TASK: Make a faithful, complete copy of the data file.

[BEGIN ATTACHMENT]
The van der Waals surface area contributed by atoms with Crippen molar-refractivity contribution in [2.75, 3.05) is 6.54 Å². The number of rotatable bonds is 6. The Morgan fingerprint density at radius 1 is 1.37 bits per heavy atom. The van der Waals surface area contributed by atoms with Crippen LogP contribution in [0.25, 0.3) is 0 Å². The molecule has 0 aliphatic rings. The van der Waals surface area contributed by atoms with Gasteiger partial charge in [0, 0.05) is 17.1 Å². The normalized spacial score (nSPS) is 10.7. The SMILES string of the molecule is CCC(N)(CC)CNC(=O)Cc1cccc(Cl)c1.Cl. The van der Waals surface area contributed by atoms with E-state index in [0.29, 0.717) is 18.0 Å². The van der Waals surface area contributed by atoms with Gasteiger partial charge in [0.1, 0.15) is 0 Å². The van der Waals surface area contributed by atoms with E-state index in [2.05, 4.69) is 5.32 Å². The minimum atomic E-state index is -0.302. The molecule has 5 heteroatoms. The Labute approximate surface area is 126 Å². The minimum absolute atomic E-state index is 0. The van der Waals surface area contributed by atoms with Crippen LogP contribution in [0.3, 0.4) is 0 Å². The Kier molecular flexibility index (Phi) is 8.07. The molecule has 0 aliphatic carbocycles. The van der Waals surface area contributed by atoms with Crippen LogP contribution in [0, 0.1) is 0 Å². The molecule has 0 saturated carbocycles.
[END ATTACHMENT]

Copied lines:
The van der Waals surface area contributed by atoms with Crippen molar-refractivity contribution in [2.75, 3.05) is 6.54 Å². The number of rotatable bonds is 6. The Morgan fingerprint density at radius 1 is 1.37 bits per heavy atom. The van der Waals surface area contributed by atoms with Crippen LogP contribution in [0.25, 0.3) is 0 Å². The molecule has 0 aliphatic rings. The van der Waals surface area contributed by atoms with Gasteiger partial charge in [0, 0.05) is 17.1 Å². The normalized spacial score (nSPS) is 10.7. The SMILES string of the molecule is CCC(N)(CC)CNC(=O)Cc1cccc(Cl)c1.Cl. The van der Waals surface area contributed by atoms with E-state index in [0.29, 0.717) is 18.0 Å². The van der Waals surface area contributed by atoms with Gasteiger partial charge in [0.1, 0.15) is 0 Å². The van der Waals surface area contributed by atoms with E-state index in [2.05, 4.69) is 5.32 Å². The minimum atomic E-state index is -0.302. The molecule has 5 heteroatoms. The Labute approximate surface area is 126 Å². The minimum absolute atomic E-state index is 0. The van der Waals surface area contributed by atoms with Crippen LogP contribution in [0.3, 0.4) is 0 Å². The Kier molecular flexibility index (Phi) is 8.07. The molecule has 0 aliphatic carbocycles. The van der Waals surface area contributed by atoms with Crippen LogP contribution in [0, 0.1) is 0 Å². The molecule has 0 saturated carbocycles.